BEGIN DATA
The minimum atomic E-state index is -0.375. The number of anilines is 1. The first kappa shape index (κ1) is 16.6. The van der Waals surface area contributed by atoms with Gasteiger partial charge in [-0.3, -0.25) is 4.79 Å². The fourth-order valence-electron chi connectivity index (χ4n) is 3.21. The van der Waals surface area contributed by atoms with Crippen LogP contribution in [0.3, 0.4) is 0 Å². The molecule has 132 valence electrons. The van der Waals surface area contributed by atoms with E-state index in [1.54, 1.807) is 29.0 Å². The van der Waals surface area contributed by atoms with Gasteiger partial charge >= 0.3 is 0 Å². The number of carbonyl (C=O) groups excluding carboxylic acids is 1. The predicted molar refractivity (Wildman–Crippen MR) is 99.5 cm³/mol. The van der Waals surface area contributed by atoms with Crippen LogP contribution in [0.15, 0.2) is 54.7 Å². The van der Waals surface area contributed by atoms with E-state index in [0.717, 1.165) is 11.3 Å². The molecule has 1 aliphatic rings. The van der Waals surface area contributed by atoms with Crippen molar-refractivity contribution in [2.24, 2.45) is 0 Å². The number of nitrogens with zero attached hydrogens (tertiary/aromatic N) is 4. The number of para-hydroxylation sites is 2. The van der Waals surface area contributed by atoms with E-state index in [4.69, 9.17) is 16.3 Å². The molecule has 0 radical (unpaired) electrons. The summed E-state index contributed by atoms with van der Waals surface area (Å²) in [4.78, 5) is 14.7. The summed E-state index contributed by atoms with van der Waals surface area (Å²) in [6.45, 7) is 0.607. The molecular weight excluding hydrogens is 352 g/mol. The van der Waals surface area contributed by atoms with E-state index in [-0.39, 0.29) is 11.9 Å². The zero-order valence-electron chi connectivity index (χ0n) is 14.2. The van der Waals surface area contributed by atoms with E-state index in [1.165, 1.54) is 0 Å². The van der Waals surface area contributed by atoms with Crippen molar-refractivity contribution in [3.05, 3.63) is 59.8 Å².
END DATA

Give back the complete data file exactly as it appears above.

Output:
The minimum atomic E-state index is -0.375. The number of anilines is 1. The first kappa shape index (κ1) is 16.6. The van der Waals surface area contributed by atoms with Gasteiger partial charge in [-0.3, -0.25) is 4.79 Å². The fourth-order valence-electron chi connectivity index (χ4n) is 3.21. The van der Waals surface area contributed by atoms with Crippen LogP contribution in [0.3, 0.4) is 0 Å². The molecule has 132 valence electrons. The van der Waals surface area contributed by atoms with E-state index in [1.54, 1.807) is 29.0 Å². The van der Waals surface area contributed by atoms with Gasteiger partial charge >= 0.3 is 0 Å². The number of carbonyl (C=O) groups excluding carboxylic acids is 1. The predicted molar refractivity (Wildman–Crippen MR) is 99.5 cm³/mol. The van der Waals surface area contributed by atoms with Crippen LogP contribution in [0.15, 0.2) is 54.7 Å². The van der Waals surface area contributed by atoms with E-state index in [0.717, 1.165) is 11.3 Å². The molecule has 1 aliphatic rings. The van der Waals surface area contributed by atoms with Crippen molar-refractivity contribution in [2.24, 2.45) is 0 Å². The number of nitrogens with zero attached hydrogens (tertiary/aromatic N) is 4. The number of para-hydroxylation sites is 2. The van der Waals surface area contributed by atoms with E-state index in [4.69, 9.17) is 16.3 Å². The molecule has 0 radical (unpaired) electrons. The summed E-state index contributed by atoms with van der Waals surface area (Å²) in [4.78, 5) is 14.7. The summed E-state index contributed by atoms with van der Waals surface area (Å²) in [6.45, 7) is 0.607. The molecular weight excluding hydrogens is 352 g/mol. The van der Waals surface area contributed by atoms with E-state index in [-0.39, 0.29) is 11.9 Å². The zero-order valence-electron chi connectivity index (χ0n) is 14.2. The van der Waals surface area contributed by atoms with E-state index in [1.165, 1.54) is 0 Å². The van der Waals surface area contributed by atoms with Crippen molar-refractivity contribution in [3.05, 3.63) is 59.8 Å².